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The True Unemployment

Unfortunately, the level of the Dow Jones gets much more press than the millions who are unemployed or taking low paying jobs just to get by.  We continue to see waves of job losses even as the US economy is given repeated shots of adrenaline to revive it from the dead.  I think the obvious question is: besides overdosing on debt, where did the United States go wrong?   What kind of country will we have if our unemployment stays in the stratosphere?

The percentage of people getting by on food stamps has hit an all-time high Source: SNAP

The percentage of people getting by on food stamps has hit an all-time high Source: SNAP

If 12% of the US population require food stamps to survive, then there must be a missing link in the employment equation.  We have all heard that our country has “progressed” by moving away from manufacturing and towards more intellectual endeavors such as finance, consulting, education, and research.  We have focused our country on the value of intellectual property rather than compete in industrial endeavors that could easily be outsourced to China or India at lower costs.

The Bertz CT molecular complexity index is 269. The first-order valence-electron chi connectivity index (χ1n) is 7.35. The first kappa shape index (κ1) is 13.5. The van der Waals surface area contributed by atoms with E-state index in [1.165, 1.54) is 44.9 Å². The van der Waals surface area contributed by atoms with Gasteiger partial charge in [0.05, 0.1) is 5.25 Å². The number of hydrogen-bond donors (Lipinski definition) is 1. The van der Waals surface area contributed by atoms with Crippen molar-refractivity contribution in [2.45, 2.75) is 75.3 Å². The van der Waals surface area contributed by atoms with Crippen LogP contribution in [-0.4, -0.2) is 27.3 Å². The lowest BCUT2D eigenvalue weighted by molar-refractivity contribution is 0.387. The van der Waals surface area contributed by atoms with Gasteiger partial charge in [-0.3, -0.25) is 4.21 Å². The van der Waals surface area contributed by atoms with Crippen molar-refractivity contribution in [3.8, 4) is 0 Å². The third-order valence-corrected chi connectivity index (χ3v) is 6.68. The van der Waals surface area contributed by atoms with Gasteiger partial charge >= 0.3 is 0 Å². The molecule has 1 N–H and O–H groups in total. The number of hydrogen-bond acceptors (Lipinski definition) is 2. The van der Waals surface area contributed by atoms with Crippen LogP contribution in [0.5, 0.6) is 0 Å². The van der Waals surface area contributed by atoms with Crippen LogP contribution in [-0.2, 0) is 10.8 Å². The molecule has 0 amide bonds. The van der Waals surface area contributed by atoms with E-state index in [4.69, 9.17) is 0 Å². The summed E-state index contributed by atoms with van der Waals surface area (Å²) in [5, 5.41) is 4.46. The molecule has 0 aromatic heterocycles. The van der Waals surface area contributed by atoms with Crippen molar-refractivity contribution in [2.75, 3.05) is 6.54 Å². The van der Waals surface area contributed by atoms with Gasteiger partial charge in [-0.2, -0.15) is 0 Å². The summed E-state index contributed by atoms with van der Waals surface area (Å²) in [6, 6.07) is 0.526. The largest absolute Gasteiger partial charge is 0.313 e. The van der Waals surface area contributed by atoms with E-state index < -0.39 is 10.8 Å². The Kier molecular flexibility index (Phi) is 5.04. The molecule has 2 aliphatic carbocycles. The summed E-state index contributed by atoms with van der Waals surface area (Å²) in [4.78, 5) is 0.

A deeper employment decline with little capitulation

A deeper employment decline with little capitulation

The economy has laid off over 5% of the labor force since the beginning of the recession over 22 months ago.  Previous recession rebounded much more quickly and looking at the chart it seems that this is a rising trend in our employment cycle.

The publicized unemployment is currently 10.2%(U-3), but total unemployment is 17.5% (U-6)

The publicized unemployment is currently 10.2%(U-3), but total unemployment is 17.5% (U-6)

The bureau of labor statistics releases the U-3 statistic as the “official” unemployed percentage, but in reality the U-6 statistic provides a better look at the actual employment outlook.  Unfortunately, the BLS does not provide data on U-6 before 1994.  I think if they did, it would look very similar to the upward sloping percentage of  U.S. Citizens depending on food stamps to survive.


 

Posted in Economics, Media.

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